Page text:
The legendary Deborah Cox will be in town in November headlining Phoenix Pride fresh off her sold-out show with DJ D-Nice at the Hollywood Bowl, and rave reviews for her role as Regina on The First Wives Club series — not to mention the hotly-anticipated Station Eleven on HBO Max this December.
We caught up with one of our favorite, most powerful and multitalented R&B divas to hear what she has planned for her Phoenix appearance.
You’ve performed in Arizona and Phoenix before. What is your impression of the people and the culture here?
Deborah: I’ve performed in and around Phoenix and Arizona a few times throughout my career. My last show was with The Bodyguard and the audiences were incredible. Every time I visit, I’m reminded of the welcoming energy and the infectious positivity that all of the audiences and fans here hold.
You are headlining Phoenix Pride — what does Pride mean to you and do you have a message for the Arizona LGBTQ community this year?
Deborah: The opportunity to headline Phoenix Pride is, and has always been, so special to me. I first headlined Phoenix Pride in 2009, and I remember feeling so inspired by the members of the audience and their own individual stories and strengths. I’m so excited to be back to connect with the community in Phoenix, and I hope that they feel the love and support that I have for them through my performance.
How far back does your connection with our community go?
Deborah: My connection with the LGBTQ+ community goes as far back as when the norm was to be in the closet and underground. I’m amazed and inspired by the persistence and resilience that the community has continuously shown since then. I feel so grateful to have such a longstanding connection with its members, who aren’t afraid to live their truths and speak their minds. Their rawness and ingenuity are traits that I really admire.
The pandemic has been hard on everyone but especially I think for live performers. How have you spent your time away from audiences and how does it feel to be performing live gigs again?
Deborah: I took a lot of time during the pandemic to reset, refresh, and spend time with my family. Amidst the hardship, I think it was a unique opportunity for many of us to connect with our loved ones on a deeper level. I was also thankful for the extra time that the pandemic gave me to work on new music and acting projects to continue connecting with fans when physical performances weren’t possible. But, after over a year apart, it’s comforting and so exhilarating to be back doing what I love most with fans all over the world.
You did a duet with Whitney Houston called "Same Script, Different Cast" - what was the story behind that song and how do you look back on that experience working with such a legend?
Deborah: We recorded “Same Script, Different Cast” for Whitney’s Greatest Hits project in 2000. I have always looked up to Whitney, long before our collaboration, so to get to work with her on this song was nothing short of a dream. The song, itself, is incredibly special to me, and since Whitney never performed many duets, I feel so blessed to have gotten that one-on-one moment with her and to have learned so much from her throughout that experience and the friendship that followed.
You also worked early on with Céline Dion — what did she teach you as a performer?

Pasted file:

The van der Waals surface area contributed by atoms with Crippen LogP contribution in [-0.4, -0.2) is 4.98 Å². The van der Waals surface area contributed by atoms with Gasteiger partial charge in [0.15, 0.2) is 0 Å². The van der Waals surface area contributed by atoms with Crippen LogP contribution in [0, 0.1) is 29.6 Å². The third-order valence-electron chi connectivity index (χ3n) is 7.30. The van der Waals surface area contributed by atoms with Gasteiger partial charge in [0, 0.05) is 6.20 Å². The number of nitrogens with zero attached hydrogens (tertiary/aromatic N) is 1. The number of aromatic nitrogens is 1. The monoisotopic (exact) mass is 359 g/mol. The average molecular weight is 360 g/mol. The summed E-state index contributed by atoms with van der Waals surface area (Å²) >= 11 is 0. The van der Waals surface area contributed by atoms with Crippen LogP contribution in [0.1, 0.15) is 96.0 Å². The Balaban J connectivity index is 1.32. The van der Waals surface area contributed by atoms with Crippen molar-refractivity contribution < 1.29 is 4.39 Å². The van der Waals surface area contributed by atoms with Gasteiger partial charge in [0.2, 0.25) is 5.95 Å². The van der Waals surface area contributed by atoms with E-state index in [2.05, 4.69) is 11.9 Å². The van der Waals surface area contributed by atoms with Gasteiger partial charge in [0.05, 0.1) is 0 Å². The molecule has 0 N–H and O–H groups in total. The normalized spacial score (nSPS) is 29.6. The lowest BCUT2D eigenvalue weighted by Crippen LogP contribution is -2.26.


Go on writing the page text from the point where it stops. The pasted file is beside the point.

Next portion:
Deborah: Working with Céline Dion was amazing. She gives the audience everything she has and connects with them on such a deep level. Because of that, she really instilled the importance of discipline in taking care of your voice. It’s something that I’ll take with me forever and has obviously been an essential part of my career and my health, and I’m really thankful to have been able to learn from someone as talented as her.
You are such a strong voice in contemporary R & B and I personally feel you helped open the door to singers like Alicia Keys by helping to keep that genre of music so powerful and vibrant. What do you like particularly about this type of music and how does it fit with your own soul?
Deborah: What I’ve always admired about R&B is the soulfulness and rawness that it portrays to its audience. The emphasis on honesty and transparency is something that I try to place at the forefront of all of my music, and my hope is that fans feel it, can relate to it, and might be comforted by it during a time when they might be feeling like they’re the only one who has ever felt a certain emotion. To me, the backbones of R&B are complementary—comfort combined with strength—and I think that’s why the genre has the unique ability to inspire, uplift, and unite.
You are originally from Canada — how have you viewed these last few years in American politics and do you have any views or beliefs as an outsider that this country can unite and get over some of its wounds and struggles?
Deborah: No matter the situation, I think that reminding ourselves of the importance of love and acceptance is crucial. I think that we are far less divided than we are led to believe, and that our politics are one of the main vehicles that continue to drive us apart. Sometimes, it’s easy to get wrapped up in political issues and debates but, at its core, unity can only be achieved if we accept one another for who we are.
It doesn’t mean that we always have to agree, but it does require a certain degree of respect for differing opinions. I think that’s one of the many reasons why I’ve always held the LGBTQ+ community in such high regard and believed that they have so much to offer the rest of society—their attitude and the way that they go about life is what we need more of to achieve the social environment that we are striving for.